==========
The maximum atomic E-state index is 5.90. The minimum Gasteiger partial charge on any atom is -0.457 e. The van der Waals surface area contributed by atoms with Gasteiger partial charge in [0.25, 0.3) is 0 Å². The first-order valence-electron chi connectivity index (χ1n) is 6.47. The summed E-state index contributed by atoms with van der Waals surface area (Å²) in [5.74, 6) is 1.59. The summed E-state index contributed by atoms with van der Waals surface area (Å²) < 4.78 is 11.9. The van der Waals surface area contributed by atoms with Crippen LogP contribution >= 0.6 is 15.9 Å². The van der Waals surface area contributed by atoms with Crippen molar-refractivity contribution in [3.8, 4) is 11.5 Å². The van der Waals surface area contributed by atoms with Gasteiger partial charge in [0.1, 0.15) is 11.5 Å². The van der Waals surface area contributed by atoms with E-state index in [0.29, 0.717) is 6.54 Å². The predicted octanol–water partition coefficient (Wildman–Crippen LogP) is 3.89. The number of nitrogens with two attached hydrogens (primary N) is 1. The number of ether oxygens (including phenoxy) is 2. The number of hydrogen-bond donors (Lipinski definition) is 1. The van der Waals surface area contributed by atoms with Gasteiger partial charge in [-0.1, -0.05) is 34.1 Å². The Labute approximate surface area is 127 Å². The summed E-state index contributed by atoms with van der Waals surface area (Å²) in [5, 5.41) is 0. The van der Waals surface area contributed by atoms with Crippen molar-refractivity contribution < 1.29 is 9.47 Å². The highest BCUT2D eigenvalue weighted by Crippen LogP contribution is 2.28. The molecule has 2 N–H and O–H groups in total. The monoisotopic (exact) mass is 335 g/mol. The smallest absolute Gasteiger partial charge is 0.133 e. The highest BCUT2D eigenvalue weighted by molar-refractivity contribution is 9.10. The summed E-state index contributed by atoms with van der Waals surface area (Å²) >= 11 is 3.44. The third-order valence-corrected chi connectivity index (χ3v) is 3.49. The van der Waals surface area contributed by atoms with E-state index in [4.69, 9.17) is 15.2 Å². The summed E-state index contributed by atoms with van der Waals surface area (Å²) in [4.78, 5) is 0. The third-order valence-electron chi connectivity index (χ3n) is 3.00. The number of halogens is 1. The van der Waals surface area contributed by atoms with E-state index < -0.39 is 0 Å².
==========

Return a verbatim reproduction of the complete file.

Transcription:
The maximum atomic E-state index is 5.90. The minimum Gasteiger partial charge on any atom is -0.457 e. The van der Waals surface area contributed by atoms with Gasteiger partial charge in [0.25, 0.3) is 0 Å². The first-order valence-electron chi connectivity index (χ1n) is 6.47. The summed E-state index contributed by atoms with van der Waals surface area (Å²) in [5.74, 6) is 1.59. The summed E-state index contributed by atoms with van der Waals surface area (Å²) < 4.78 is 11.9. The van der Waals surface area contributed by atoms with Crippen LogP contribution >= 0.6 is 15.9 Å². The van der Waals surface area contributed by atoms with Crippen molar-refractivity contribution in [3.8, 4) is 11.5 Å². The van der Waals surface area contributed by atoms with Gasteiger partial charge in [0.1, 0.15) is 11.5 Å². The van der Waals surface area contributed by atoms with E-state index in [0.29, 0.717) is 6.54 Å². The predicted octanol–water partition coefficient (Wildman–Crippen LogP) is 3.89. The number of nitrogens with two attached hydrogens (primary N) is 1. The number of ether oxygens (including phenoxy) is 2. The number of hydrogen-bond donors (Lipinski definition) is 1. The van der Waals surface area contributed by atoms with Gasteiger partial charge in [-0.1, -0.05) is 34.1 Å². The Labute approximate surface area is 127 Å². The summed E-state index contributed by atoms with van der Waals surface area (Å²) in [5, 5.41) is 0. The van der Waals surface area contributed by atoms with Crippen molar-refractivity contribution < 1.29 is 9.47 Å². The highest BCUT2D eigenvalue weighted by Crippen LogP contribution is 2.28. The molecule has 2 N–H and O–H groups in total. The monoisotopic (exact) mass is 335 g/mol. The smallest absolute Gasteiger partial charge is 0.133 e. The highest BCUT2D eigenvalue weighted by molar-refractivity contribution is 9.10. The summed E-state index contributed by atoms with van der Waals surface area (Å²) >= 11 is 3.44. The third-order valence-corrected chi connectivity index (χ3v) is 3.49. The van der Waals surface area contributed by atoms with E-state index in [4.69, 9.17) is 15.2 Å². The summed E-state index contributed by atoms with van der Waals surface area (Å²) in [4.78, 5) is 0. The third-order valence-electron chi connectivity index (χ3n) is 3.00. The number of halogens is 1. The van der Waals surface area contributed by atoms with E-state index < -0.39 is 0 Å².